Childcare operators must look beyond the ‘deserts’ to pinpoint new locations

Childcare operators must look beyond the ‘deserts’ to pinpoint new locations

Aug 03rd 2022

Other than during a period of national emergency, such as the recent COVID pandemic, it is unusual to see the Labor Premier of one state and Liberal Premier of another come together to make a joint announcement about shared policy objectives. Well, that’s what happened last month when the NSW Premier, Dominic Perrottet, and Victorian Premier, Daniel Andrews, issued a joint statement of intent to overhaul the early childhood education sector. The statement was in turn backed by the Commonwealth Government.

The NSW Government announced it will invest more than $5.8 billion over 10 years to introduce universal pre-kindergarten for all children. The Victorian Government announced it will invest $9 billion over 10 years to provide pre-kindergarten, deliver universal pre-prep for 4-year-olds, and establish 50 government operated childcare centres.

As part of the announcement, NSW Treasurer, Matt Kean, stated that investment in childcare is the best way to improve women’s economic opportunity, increase female workforce participation and close the gender pay gap, noting that ‘childcare costs impede the dreams of women across NSW, because many women are only able to keep about 30 cents in each dollar they earn when they return to work.’

The NSW Treasurer further noted that improving the affordability and accessibility of childcare is a once in a generation economic policy and that the initiative, alongside the Commonwealth Government’s childcare reforms, is expected to see up to 95,000 women enter the workforce. Given Australia’s current labour shortages, such an addition will clearly lead to increased productivity and improved macro-economic outcomes.

Levels of Childcare Provision

Childcare in Australia is a hot topic, for a number of very good reasons as enunciated in the NSW and Victorian governments’ joint announcement. Yet the levels of provision of childcare services as well as the daily rates charged for those services, and thus the ability for families to access childcare, vary enormously across the country.

A detailed investigation of the provision and availability of childcare services throughout Australia undertaken by the Mitchell Institute for Education and Health Policy at Victoria University, and reported by the ABC, identified what it referred to as childcare deserts and childcare oases. A childcare desert is defined as an area where there are more than 3 children of childcare age (i.e. aged 0-4) for every available long day childcare (LDC) place. Typically, “availability” is defined as being located within a 10-minute drive for families in metropolitan areas and a 20-minute drive for families in regional areas. A childcare oasis is defined as an area where there are fewer than 1.6 children of childcare age for every available LDC place.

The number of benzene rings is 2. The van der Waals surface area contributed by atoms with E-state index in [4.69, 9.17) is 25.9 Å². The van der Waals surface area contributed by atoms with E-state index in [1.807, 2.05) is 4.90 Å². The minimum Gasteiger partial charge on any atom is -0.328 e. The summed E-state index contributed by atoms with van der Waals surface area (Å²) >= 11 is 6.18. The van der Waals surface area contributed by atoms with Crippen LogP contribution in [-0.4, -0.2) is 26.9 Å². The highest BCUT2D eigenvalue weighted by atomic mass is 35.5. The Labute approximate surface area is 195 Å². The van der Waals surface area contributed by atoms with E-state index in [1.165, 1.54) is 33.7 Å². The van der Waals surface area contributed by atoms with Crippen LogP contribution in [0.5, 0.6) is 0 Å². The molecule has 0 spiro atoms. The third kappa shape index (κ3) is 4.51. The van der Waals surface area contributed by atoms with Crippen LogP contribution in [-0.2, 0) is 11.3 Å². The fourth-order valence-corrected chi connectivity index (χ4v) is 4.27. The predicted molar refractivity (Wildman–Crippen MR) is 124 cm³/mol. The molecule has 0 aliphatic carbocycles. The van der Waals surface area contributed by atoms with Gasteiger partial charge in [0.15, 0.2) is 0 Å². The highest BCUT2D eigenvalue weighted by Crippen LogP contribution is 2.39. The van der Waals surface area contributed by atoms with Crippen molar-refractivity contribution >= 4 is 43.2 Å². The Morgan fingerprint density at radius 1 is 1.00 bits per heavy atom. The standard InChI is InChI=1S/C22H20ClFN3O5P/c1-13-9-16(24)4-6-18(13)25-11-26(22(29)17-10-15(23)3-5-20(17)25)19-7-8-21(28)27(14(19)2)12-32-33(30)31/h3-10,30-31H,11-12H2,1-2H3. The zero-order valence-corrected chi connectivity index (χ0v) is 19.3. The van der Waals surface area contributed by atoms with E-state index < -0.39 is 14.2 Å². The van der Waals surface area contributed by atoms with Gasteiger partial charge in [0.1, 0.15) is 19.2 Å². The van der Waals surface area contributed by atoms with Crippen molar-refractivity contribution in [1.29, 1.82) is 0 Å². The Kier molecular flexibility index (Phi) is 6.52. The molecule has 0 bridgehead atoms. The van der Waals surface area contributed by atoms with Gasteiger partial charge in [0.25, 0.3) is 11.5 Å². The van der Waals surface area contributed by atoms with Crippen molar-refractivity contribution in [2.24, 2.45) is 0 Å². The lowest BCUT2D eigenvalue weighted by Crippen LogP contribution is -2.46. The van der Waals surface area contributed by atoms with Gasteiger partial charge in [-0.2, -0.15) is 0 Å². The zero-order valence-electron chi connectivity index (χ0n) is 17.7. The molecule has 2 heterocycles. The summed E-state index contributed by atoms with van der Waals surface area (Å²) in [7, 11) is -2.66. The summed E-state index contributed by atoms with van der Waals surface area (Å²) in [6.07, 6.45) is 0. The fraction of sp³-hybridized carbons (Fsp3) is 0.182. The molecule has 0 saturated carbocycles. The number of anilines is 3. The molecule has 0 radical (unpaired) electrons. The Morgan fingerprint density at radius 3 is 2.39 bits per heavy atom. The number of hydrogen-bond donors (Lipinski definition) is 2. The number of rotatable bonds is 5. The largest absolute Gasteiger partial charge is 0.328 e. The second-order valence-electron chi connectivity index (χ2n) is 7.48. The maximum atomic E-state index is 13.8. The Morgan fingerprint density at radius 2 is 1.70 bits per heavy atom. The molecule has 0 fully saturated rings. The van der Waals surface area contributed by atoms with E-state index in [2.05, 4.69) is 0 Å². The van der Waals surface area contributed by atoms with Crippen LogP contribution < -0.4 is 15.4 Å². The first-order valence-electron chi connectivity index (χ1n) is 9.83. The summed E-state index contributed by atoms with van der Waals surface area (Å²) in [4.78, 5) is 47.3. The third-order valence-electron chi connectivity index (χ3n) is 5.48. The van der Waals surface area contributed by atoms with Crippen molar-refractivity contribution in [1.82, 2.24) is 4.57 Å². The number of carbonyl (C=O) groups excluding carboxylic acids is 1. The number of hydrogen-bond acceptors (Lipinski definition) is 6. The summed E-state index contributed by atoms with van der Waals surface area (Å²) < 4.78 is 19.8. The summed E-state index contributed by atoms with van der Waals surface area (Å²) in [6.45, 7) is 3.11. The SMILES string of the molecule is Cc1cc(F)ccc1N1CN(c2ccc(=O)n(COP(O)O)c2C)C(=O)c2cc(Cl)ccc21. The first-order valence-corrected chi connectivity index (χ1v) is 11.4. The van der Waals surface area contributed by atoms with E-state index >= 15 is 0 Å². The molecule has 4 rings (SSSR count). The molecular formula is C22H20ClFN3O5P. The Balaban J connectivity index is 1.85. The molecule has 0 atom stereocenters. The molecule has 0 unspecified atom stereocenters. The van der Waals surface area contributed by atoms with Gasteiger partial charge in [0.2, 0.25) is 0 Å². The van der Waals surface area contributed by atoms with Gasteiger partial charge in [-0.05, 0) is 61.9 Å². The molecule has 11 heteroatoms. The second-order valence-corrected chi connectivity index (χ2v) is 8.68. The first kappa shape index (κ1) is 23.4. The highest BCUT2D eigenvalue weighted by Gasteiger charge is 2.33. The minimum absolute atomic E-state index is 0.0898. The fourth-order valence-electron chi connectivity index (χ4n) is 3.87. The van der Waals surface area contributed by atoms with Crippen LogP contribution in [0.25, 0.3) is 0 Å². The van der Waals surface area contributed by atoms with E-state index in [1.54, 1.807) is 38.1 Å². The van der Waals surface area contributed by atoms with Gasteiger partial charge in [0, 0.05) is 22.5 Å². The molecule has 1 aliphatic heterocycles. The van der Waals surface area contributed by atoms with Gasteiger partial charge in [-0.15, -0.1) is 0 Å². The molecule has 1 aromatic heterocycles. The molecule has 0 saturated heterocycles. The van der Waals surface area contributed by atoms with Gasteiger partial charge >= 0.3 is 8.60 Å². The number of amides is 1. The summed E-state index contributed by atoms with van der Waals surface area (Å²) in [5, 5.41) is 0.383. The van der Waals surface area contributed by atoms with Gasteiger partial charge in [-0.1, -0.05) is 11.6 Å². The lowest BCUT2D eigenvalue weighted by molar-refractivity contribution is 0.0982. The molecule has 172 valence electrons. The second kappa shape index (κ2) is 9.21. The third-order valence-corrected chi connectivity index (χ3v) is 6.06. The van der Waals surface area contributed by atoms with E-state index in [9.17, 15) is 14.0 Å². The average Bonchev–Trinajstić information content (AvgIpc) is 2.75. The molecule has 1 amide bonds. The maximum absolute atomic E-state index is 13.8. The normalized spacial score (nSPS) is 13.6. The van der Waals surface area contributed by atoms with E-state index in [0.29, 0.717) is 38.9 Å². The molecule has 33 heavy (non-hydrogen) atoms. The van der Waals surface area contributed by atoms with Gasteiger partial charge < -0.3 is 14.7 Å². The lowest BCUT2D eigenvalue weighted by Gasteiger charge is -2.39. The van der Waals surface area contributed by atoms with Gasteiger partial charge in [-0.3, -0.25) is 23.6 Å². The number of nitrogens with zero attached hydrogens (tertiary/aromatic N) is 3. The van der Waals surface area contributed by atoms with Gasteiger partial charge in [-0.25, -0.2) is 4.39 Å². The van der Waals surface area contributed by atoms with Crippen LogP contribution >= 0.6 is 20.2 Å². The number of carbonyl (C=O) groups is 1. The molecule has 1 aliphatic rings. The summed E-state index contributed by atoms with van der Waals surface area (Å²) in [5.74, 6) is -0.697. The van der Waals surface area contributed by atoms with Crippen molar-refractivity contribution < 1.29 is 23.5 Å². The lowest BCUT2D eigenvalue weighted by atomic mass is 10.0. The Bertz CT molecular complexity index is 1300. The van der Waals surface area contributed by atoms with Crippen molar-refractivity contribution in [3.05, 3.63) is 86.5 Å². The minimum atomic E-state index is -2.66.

The ABC reported that based on its research about one-third of the Australian population lives in areas defined as childcare deserts, while about 13% lives in areas defined as childcare oases.

With the first data release from the 2021 Census issued on 28 June 2022, it tells us that on Census night there were some 1.78 million children aged 0 – 5 in Australia, accounting for 7% of the national population of 25.42 million. Data compiled by GapMaps on the provision of childcare centres and LDC places within Australia shows that at present there are some 8,555 centres providing an estimated 617,486 LDC places – an average of 72 places per centre.

That in turn means that the provision of 617,486  LDC places in Australia at present is equivalent to one place for every 3.2 children of childcare age (GapMaps uses 0 – 5-year-olds, rather than the ABC’s 0 – 4-year-old measure).

That is the overview, however, the picture varies enormously across all parts of the country, including within major metropolitan areas; between metropolitan areas and regional towns; and between states.

GapMaps Live enables childcare providers, government authorities and anyone else invested in this critical sector of our society to dynamically monitor, at a small area level, all aspects of the sector. Local area analysis is a fundamental requirement because childcare services need to be targeted to local communities in each case.

Local Area Supply & Demand Analysis with GapMaps Live

Analysis of the availability of childcare services across local areas – as shown thematically on the Childcare supply-demand layer map (Figure 1) from GapMaps Live below for Greater Melbourne – highlights the locations of deserts and oases as well as everywhere in between. This analysis shows that less than half of Greater Melbourne has a childcare provision of at least 1 place for every 3 children aged 0 – 5 while many areas, particularly around the urban fringe, have less than half that provision, i.e. only one place for every 6-7 children of childcare age and sometimes even less. The picture is similar for Sydney (Figure 2), while the level of provision overall is somewhat higher in Brisbane (Figure 3) – though still with many local areas under-supplied, relative to the average.

Figure 1. Melbourne: Ratio of no. 0 - 5-year-olds to supply of LDC places, by SA2
Figure 2. Sydney: Ratio of no. 0 - 5-year-olds to supply of LDC places, by SA2
Figure 3. Brisbane: Ratio of no. 0 - 5-year-olds to supply of LDC places, by SA2

What is also readily apparent, and probably not surprising, is that levels of childcare provision are also lower across regional Australia as compared to the metropolitan areas.

Factors which impact demand for Childcare services

The variation in the availability of childcare services is compounded by significant variation in the daily rates charged, which across Sydney, for example, can range from $180 in affluent coastal suburbs to $90 in areas such as the Blue Mountains. Interestingly, it is not necessarily the case that a high level of supply in any local area, relative to the number of children available, will translate to lower average daily cost. This is because the propensity, and financial capacity, to use childcare also varies significantly, being dependent on factors including female workforce participation rates; family income levels; ethnic background and SEIFA (Socio-Economic Indexes for Areas ) levels. In addition, spatial factors, such as the locations of schools, also help drive the decision making of childcare operators.